Sometimes You Really Do Have to Sue Your Mother
Paul Hergott wrote a newspaper column a few years ago titled ‘sometimes you have to sue your mother‘. Family members suing each other for compensation is more common than you may think, particularly in the context of ICBC claims.
When a motorist drives carelessly and causes injury the injured parties can sue for compensation. ICBC’s Third Party Liability coverage typically covers these claims, even if the injured party is a relative of the at fault driver. Reasons for judgment were released today by the BC Supreme Court, Kamloops Registry, demonstrating this reality.
In today’s case (Carson v. Henyecz) the Plaintiff was walking on her mother’s property. She tripped and “stumbled forward bent at the waist into the middle of the asphalt driveway.“ At the same time her mother was backing up out of her driveway. She failed to see her daughter and a collision occurred. The Plaintiff suffered serious injuries including a fractured spine which required titanium rods and a bone graft for correction.
The Plaintiff sought compensation for her injuries from her mom’s insurer. ICBC denied the issue of fault and forced the matter to trial. Ultimately the Court found the Plaintiff’s mom 100% responsible for the collision. In doing so Madam Justice Hyslop provided the following reasons:
 Looking at the photographs of the asphalt driveway (no measurements were taken as to its width or length), the Subaru struck Ms. Carson in the lower part of the upper half of the driveway. Mrs. Henyecz had an obligation throughout this entire manoeuvre; that is reversing down this long driveway, to be aware of what was behind her. Her obligation was to place her body in such a position that she would observe out of the rear-view window, her driver’s rear-view mirror and driver’s side mirror, the asphalt driveway until such a time that she would reach Singh Street, enter Singh Street, and then change direction.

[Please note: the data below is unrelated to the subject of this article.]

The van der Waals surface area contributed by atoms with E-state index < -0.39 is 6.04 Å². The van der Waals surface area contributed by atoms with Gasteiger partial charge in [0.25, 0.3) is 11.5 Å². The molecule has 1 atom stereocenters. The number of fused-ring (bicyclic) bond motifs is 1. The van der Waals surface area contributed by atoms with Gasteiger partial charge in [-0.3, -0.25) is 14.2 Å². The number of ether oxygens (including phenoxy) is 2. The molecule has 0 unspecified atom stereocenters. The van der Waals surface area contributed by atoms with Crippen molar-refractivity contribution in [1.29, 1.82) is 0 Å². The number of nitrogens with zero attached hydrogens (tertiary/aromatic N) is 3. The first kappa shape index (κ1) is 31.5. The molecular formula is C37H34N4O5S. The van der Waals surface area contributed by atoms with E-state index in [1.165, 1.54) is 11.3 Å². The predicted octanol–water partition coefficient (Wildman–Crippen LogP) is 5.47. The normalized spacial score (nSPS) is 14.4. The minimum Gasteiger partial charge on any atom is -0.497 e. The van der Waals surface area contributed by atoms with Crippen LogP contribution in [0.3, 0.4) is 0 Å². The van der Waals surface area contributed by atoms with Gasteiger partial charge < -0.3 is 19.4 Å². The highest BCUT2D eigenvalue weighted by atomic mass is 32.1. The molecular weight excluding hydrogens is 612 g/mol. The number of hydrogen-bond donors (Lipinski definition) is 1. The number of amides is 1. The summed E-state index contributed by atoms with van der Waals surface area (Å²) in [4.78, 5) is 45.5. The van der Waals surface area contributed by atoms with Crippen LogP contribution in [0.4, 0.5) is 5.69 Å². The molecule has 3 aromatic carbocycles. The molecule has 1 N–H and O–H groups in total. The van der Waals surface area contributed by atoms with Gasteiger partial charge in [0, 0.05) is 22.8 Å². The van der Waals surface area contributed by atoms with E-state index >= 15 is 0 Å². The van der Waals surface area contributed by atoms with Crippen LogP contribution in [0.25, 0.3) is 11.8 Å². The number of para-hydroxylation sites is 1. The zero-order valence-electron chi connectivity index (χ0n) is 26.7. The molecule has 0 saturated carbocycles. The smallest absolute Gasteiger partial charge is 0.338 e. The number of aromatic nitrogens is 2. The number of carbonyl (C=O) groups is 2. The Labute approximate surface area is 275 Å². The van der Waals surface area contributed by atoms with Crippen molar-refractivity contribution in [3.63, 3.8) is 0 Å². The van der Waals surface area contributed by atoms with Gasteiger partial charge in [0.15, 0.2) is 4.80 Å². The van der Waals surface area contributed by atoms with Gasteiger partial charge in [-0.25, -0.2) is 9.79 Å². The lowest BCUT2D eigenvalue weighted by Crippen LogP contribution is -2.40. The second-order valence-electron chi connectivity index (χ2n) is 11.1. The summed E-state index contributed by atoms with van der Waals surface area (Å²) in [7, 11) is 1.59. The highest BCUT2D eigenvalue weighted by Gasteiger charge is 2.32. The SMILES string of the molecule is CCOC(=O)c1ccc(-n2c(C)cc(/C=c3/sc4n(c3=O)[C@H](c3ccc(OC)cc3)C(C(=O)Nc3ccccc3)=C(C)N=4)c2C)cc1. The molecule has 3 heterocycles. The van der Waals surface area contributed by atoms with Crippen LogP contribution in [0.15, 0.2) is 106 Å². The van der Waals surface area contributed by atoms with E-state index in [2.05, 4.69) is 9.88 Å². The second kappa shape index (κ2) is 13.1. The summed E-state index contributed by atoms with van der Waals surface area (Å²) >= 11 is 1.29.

I infer from all of the evidence that Ms. Carson was visible before she stumbled and she certainly was visible when she stumbled onto the asphalt driveway. From all of the evidence that is before me, I conclude that as Mrs. Henyecz commenced reversing the Subaru down the asphalt driveway, she took no steps to determine whether she could reverse the Subaru down the driveway in safety.
 I conclude that had Mrs. Henyecz taken the precautions as she started her reversal and continued her reversal down the asphalt driveway, Mrs. Henyecz would have seen her daughter both before and after her daughter stumbled into the asphalt driveway.
 I find that Mrs. Henyecz breached her duty of care to Ms. Carson by failing to make all the observations that she could perform as she reversed down the asphalt driveway. Ms. Carson was out on the driveway to be seen.
 I conclude that Mrs. Henyecz was not driving at an excessive speed. The speed of the vehicle is not the issue here.
 Mrs. Henyecz alleges that Ms. Carson was negligent in that she stumbled. Ms. Carson’s stumble is not material. Ms. Carson’s stumble is not the cause of the accident. The cause of the accident is the failure of Mrs. Henyecz to position herself and make observations in such a way that as she reversed she was aware of what was on the asphalt driveway.
 The defence made reference to Rinta and the facts of that case. Counsel for Mrs. Henyecz suggested that these facts gave the driver a great deal more warning compared to the facts in this case. However, in the appeal court it is not the facts that are being appealed, it is as Mr. Justice Lambert said:
 … The Supreme Court of Canada said that it was improper for this court to interfere with a finding of negligence or no negligence made by a trial judge unless there was an error in law, or it was clear that some evidence had not been understood or had been ignored. …
 I have already concluded in my analysis of the law that this is not a situation where a pedestrian must not leave the curb or a place of safety and walk or run into the path of a vehicle so that it is impracticable for the driver to yield the right-of-way. If s. 179 of the MVA applied to private property, I conclude that it is not relevant as under s. 179 the driver of the motor vehicle is driving forward and not in reverse.
 I conclude that Mrs. Henyecz breached her duty to Ms. Carson and was negligent when she reversed her motor vehicle down the asphalt driveway and hit Ms. Carson. I find Mrs. Henyecz is 100% responsible for the accident.